No2Eggsploitation and Human Genetics Alert

Media release

Embargo: 00.01am 17th January 2011

HFEA plans for egg donor compensation will lead to exploitation of women

Ethics takes second place to free market dogma and IVF industry demands

“HFEA plans to allow financial compensation for egg donors will lead to the exploitation of young women in financial stress,” said Dr Alex Plows, spokesperson for No2Eggsploitation (1) today.  “These financial incentives will induce women students with massively increased debts, and others, to take serious health risks (2), and it is inevitable that many will be harmed.  Another problem is that less well off women will be unable to afford the increased price of donated eggs, and NHS IVF services will be priced out of the market (3), creating further inequalities.  We must not allow IVF business interests and free-market dogma to overthrow basic ethical values.”

Although it claims to be neutral, the HFEA’s bias, in favour of increased financial compensation as the best way to boost donor numbers, has been clear from many internal documents, and from the initial statement by Lisa Jardine, in July 2009 (4), in favour of straightforward payment for eggs (which is in fact illegal). However, they are hampered by the EU Tissues and Cells Directive, which was introduced to stop the international black market in human organs, and which bans financial incentives for donors.  The concern about harm to donors is not theoretical: many Eastern European women have been harmed through serving as paid egg donors for Western European fertility tourists (5).  The HFEA has acknowledged concerns about such ‘eggsploitation’ as a central reason for not allowing compensation (beyond reimbursement of expenses) in all its previous reports on this issue.  Yet, astonishingly, the current consultation document does not even mention this concern, and does not adequately describe the health risks to donors; nor does it mention the internationally agreed principle that human tissue should not be a source of financial gain.

Because the EU Directive bans financial incentives, the HFEA’s argues that it does not want to create incentives, but rather to ‘remove disincentives’ for altruistic donors.  But there is no evidence whatever that the HFEA’s target group – altruistic donors who are nonetheless reluctant to donate without cash compensation – even exists. Their previous report in 2006 (6) questioned whether offering altruistic donors cash payments would succeed in boosting donor numbers, and their research for this consultation agreed, pointing out that many altruistic donors are offended by the idea and would be put off (7).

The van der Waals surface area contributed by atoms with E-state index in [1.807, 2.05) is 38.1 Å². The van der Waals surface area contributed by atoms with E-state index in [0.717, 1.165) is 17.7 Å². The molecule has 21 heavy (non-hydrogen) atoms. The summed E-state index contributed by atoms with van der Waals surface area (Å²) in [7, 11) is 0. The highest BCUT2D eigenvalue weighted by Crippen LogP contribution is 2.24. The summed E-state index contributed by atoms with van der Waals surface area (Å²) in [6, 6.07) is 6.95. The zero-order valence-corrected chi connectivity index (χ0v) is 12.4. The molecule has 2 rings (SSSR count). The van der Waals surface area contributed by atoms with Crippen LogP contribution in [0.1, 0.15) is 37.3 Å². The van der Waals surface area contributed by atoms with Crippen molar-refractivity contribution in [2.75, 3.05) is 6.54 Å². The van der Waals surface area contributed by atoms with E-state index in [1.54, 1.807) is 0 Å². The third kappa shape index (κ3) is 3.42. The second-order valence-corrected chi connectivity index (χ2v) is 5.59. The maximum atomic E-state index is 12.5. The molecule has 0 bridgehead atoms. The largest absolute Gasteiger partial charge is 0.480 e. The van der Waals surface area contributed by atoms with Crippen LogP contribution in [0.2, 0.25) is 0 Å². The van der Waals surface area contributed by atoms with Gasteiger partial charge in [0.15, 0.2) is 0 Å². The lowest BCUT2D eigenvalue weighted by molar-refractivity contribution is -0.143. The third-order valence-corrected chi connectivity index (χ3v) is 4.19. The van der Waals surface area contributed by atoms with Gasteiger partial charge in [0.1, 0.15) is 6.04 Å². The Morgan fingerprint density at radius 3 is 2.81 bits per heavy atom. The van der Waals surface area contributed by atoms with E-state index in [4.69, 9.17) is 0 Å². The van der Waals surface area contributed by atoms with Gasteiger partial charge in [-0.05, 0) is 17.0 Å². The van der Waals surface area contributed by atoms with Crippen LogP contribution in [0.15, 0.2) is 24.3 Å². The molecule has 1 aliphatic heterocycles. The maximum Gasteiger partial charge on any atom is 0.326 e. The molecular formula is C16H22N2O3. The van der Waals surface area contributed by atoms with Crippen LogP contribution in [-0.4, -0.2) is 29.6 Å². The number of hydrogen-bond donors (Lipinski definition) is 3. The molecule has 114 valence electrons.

The IVF industry, which is the only significant source of support for the HFEA’s plans, is not interested in such subtleties.  It simply believes in the free-market dogma that financial incentives are needed; it clearly wants to reclaim the business that has recently gone to Spain, where donors are paid compensation of up to 1000 Euro.  Yet evidence from Spain shows that, not surprisingly, most egg donors there are primarily interested in the money (8).  Thus, despite the HFEA’s unconvincing fig leaf, introducing significant compensation is bound to recruit exactly the type of donor it says it does not want to encourage.  We believe that resources would be better spent on campaigns to recruit altruistic donors than on offering them financial sweeteners (9).

Human Genetics Alert will tomorrow publish a briefing which analyses and refutes the arguments in favour of compensation, and shows how the HFEA understates the risks of egg donation, how, over the last 10 years it has engineered a slippery slope towards ever increasing payments for donors, and how this step will in turn move us nearer to a market for organs.

For further information or to arrange an interview, email, or call Dr Alex Plows (07775 603341) or Dr David King, Director of Human Genetics Alert (020 7502 7516).

Notes for editors

1. No2Eggsploitation is a network of feminists opposed to the commercialisation of egg donation.  Like Human Genetics Alert, (which is an independent watchdog group), it supports abortion rights.

2. The attached briefing describes the process of egg donation and analyses both short and long term risks, showing that they are greater than the HFEA and most IVF doctors admit, and that they are